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Does Overstock.com (NASDAQ:OSTK) Have A Healthy Balance Sheet?

·4-min read

Howard Marks put it nicely when he said that, rather than worrying about share price volatility, 'The possibility of permanent loss is the risk I worry about... and every practical investor I know worries about.' When we think about how risky a company is, we always like to look at its use of debt, since debt overload can lead to ruin. Importantly, Overstock.com, Inc. (NASDAQ:OSTK) does carry debt. But is this debt a concern to shareholders?

When Is Debt Dangerous?

Debt and other liabilities become risky for a business when it cannot easily fulfill those obligations, either with free cash flow or by raising capital at an attractive price. Ultimately, if the company can't fulfill its legal obligations to repay debt, shareholders could walk away with nothing. However, a more common (but still painful) scenario is that it has to raise new equity capital at a low price, thus permanently diluting shareholders. Having said that, the most common situation is where a company manages its debt reasonably well - and to its own advantage. The first step when considering a company's debt levels is to consider its cash and debt together.

Check out our latest analysis for Overstock.com

What Is Overstock.com's Net Debt?

As you can see below, Overstock.com had US$40.5m of debt at March 2022, down from US$43.7m a year prior. However, it does have US$493.3m in cash offsetting this, leading to net cash of US$452.8m.

debt-equity-history-analysis
debt-equity-history-analysis

A Look At Overstock.com's Liabilities

The latest balance sheet data shows that Overstock.com had liabilities of US$284.6m due within a year, and liabilities of US$47.3m falling due after that. Offsetting this, it had US$493.3m in cash and US$23.7m in receivables that were due within 12 months. So it actually has US$185.2m more liquid assets than total liabilities.

This short term liquidity is a sign that Overstock.com could probably pay off its debt with ease, as its balance sheet is far from stretched. Simply put, the fact that Overstock.com has more cash than debt is arguably a good indication that it can manage its debt safely.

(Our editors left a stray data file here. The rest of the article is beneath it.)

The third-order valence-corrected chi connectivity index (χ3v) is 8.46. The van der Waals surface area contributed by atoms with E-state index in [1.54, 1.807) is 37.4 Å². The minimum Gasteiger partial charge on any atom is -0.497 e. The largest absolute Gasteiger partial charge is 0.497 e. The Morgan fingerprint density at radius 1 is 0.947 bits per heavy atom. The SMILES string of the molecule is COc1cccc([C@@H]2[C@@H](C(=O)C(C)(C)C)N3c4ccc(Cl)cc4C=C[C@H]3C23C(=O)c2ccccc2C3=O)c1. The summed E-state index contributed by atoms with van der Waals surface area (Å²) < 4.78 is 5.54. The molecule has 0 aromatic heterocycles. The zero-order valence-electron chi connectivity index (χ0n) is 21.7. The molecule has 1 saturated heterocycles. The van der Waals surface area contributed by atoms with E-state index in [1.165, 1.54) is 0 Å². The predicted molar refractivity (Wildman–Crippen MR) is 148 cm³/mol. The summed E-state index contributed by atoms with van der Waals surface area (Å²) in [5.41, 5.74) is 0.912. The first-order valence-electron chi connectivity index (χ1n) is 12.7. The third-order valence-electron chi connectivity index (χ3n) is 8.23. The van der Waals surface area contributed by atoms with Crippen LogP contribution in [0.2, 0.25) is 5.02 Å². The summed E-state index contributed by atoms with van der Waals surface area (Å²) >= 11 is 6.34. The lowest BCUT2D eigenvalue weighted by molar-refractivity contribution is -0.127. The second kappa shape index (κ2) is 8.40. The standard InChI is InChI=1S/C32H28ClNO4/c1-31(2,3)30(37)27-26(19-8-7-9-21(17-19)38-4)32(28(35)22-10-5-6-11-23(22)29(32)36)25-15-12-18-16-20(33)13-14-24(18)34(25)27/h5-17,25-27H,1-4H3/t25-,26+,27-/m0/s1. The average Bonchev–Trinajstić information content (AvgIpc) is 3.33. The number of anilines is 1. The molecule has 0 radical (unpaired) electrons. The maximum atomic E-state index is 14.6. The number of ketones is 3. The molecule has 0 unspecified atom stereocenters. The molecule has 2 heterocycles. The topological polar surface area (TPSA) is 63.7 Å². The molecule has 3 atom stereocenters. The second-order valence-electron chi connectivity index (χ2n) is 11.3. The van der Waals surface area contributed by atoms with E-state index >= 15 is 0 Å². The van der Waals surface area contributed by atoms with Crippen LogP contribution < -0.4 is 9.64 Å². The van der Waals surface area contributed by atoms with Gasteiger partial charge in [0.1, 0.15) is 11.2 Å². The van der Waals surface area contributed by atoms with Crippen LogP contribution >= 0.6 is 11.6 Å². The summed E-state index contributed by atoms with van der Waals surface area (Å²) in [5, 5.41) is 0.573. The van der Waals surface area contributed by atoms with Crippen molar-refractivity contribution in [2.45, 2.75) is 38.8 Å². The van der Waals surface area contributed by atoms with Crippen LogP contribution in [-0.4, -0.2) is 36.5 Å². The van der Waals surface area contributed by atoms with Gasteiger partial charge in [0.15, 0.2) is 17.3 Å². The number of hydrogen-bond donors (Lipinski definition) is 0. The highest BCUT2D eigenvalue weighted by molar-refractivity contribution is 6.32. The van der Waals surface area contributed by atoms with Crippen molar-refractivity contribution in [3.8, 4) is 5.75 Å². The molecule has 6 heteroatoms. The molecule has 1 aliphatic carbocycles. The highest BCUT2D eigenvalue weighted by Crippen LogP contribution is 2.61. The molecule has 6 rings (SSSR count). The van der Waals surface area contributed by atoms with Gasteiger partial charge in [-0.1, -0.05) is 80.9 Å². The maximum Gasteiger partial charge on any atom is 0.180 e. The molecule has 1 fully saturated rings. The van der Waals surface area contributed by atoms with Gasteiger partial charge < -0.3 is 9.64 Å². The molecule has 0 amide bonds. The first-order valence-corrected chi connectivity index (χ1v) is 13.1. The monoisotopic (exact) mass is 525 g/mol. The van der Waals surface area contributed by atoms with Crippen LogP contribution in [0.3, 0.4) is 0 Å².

In fact Overstock.com's saving grace is its low debt levels, because its EBIT has tanked 24% in the last twelve months. Falling earnings (if the trend continues) could eventually make even modest debt quite risky. The balance sheet is clearly the area to focus on when you are analysing debt. But it is future earnings, more than anything, that will determine Overstock.com's ability to maintain a healthy balance sheet going forward. So if you want to see what the professionals think, you might find this free report on analyst profit forecasts to be interesting.

Finally, a company can only pay off debt with cold hard cash, not accounting profits. While Overstock.com has net cash on its balance sheet, it's still worth taking a look at its ability to convert earnings before interest and tax (EBIT) to free cash flow, to help us understand how quickly it is building (or eroding) that cash balance. Over the last two years, Overstock.com actually produced more free cash flow than EBIT. There's nothing better than incoming cash when it comes to staying in your lenders' good graces.

Summing up

While it is always sensible to investigate a company's debt, in this case Overstock.com has US$452.8m in net cash and a decent-looking balance sheet. And it impressed us with free cash flow of US$38m, being 131% of its EBIT. So we are not troubled with Overstock.com's debt use. There's no doubt that we learn most about debt from the balance sheet. But ultimately, every company can contain risks that exist outside of the balance sheet. For instance, we've identified 1 warning sign for Overstock.com that you should be aware of.

When all is said and done, sometimes its easier to focus on companies that don't even need debt. Readers can access a list of growth stocks with zero net debt 100% free, right now.

Have feedback on this article? Concerned about the content? Get in touch with us directly. Alternatively, email editorial-team (at) simplywallst.com.

This article by Simply Wall St is general in nature. We provide commentary based on historical data and analyst forecasts only using an unbiased methodology and our articles are not intended to be financial advice. It does not constitute a recommendation to buy or sell any stock, and does not take account of your objectives, or your financial situation. We aim to bring you long-term focused analysis driven by fundamental data. Note that our analysis may not factor in the latest price-sensitive company announcements or qualitative material. Simply Wall St has no position in any stocks mentioned.

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